The Letter Daughters Should Send Their Mothers


Dear Mom,

Mothers are always seen as the strong ones, the ones who protect their daughters from all danger and heartbreaks.

“Don’t date that guy with the spiky hair, he’s up to no good”, “Don’t cross your leg when you sit, you’ll get spider veins”, “Don’t stop in the middle of the road, you want to get killed?!”.

Mothers know best, right?

All my life (and probably most your life) you have been watching over me attentively. Sometimes (rarely) I happily accept your advice, most of the time I reply with a glare or a grunt.

Mom, this doesn’t mean I don’t want you to give me advice. Yes, of course I wish you would just disappear in the heat of the moment when you lecture me. When you doubt me. When you think I’m not good enough. Yet I thank you. Wholeheartedly, mother. With a daughter like me, I think you’re allowed a minimum of three complete mental and emotional breakdowns per DAY, yet you tolerate me and guide me through without any complaints.

Mom, I want you to be there to witness all these moments in my life with me. Both happy ones and sad ones.

I want to tell you about how I’ve dropped my ice cream before I could taste it. I want it to be you when I tell you about the guy with the spiky hair that you’ve warned me about. Even though I hate it when you say, “I told you so”, I want it to be you more than anyone else.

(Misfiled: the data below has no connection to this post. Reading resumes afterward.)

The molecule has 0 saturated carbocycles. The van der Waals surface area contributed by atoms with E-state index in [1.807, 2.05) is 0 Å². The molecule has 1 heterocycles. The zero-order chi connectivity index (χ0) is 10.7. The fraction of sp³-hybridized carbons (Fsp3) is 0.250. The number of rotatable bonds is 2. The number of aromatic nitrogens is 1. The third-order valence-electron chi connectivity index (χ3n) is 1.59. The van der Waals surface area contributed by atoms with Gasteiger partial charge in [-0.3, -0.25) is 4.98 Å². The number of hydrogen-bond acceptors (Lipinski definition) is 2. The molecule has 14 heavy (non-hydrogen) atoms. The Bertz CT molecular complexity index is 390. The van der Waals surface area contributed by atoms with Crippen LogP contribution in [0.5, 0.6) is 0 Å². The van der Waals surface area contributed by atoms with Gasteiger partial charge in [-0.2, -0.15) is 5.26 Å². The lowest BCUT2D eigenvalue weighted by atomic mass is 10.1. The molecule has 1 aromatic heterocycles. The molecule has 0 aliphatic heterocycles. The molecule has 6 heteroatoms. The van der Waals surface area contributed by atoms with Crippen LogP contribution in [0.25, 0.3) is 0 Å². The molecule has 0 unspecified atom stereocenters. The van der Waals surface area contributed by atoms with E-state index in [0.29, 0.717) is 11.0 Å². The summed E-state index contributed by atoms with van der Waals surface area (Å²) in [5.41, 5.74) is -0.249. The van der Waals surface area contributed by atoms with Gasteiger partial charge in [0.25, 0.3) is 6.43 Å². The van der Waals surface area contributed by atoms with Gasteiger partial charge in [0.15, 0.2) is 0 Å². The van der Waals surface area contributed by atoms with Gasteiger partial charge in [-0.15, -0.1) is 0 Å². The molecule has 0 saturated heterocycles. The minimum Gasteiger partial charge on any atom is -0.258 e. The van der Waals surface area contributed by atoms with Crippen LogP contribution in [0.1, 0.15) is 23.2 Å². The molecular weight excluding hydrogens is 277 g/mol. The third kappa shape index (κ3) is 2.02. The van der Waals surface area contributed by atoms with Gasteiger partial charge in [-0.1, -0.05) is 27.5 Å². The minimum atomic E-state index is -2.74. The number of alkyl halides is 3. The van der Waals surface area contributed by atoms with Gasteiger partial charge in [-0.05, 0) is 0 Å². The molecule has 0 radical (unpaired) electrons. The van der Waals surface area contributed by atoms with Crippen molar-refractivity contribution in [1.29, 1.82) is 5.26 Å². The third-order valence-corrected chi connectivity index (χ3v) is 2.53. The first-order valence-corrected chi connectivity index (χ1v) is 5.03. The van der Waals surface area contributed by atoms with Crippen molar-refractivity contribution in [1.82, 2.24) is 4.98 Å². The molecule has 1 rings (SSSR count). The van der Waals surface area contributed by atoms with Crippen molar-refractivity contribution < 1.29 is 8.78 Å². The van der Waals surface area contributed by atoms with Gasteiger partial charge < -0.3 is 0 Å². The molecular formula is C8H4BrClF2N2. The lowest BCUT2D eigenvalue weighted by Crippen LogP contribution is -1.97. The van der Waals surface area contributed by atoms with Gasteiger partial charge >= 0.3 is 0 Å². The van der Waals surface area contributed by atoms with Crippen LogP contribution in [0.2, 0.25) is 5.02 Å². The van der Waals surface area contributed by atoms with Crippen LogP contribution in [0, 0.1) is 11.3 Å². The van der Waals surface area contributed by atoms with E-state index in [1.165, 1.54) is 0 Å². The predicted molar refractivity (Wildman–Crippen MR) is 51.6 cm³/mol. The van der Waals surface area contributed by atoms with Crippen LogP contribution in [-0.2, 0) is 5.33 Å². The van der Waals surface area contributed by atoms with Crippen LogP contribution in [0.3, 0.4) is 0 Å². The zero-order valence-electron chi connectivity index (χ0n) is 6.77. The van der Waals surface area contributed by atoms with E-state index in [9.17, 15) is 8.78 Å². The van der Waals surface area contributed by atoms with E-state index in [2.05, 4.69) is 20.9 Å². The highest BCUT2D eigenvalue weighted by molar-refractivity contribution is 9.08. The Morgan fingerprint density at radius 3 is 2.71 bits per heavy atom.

I want to know you’re always there for me. I want to still crawl into bed and tell you about my day each night, whispering my darkest fears whilst you calm me down by braiding my hair. I miss having you and dad hold me tight at night when there’s a thunderstorm. It’s not the same not having you two calm me when I cry my heart out, thinking how the thunder and the lightning can kill me in an instant.

I try to be like you. I try so hard.

I look at old photos of you and have decided to grow my hair out, just like how you’ve had your hair right down to your belly button. I’ve learned to get used to waking up at 5 in the morning to shower. I’ve started putting perfume in my hair, just like the way you do it.

I know I don’t say this enough. I want to be you. I want to be the mother my daughter can look up to. The cool mom that always looks glamorous in front of her schoolmates. The mother who teaches her daughter how to do a proper pinkie-promise. I have discovered long ago what I want to be. I want to be a mother a daughter can be proud of, just like you.

Don’t worry, Mom. I will live. I will learn to breathe. I just don’t want to do anything alone, without you there holding my hand.


Your Daughter and Your Number 1 Fan.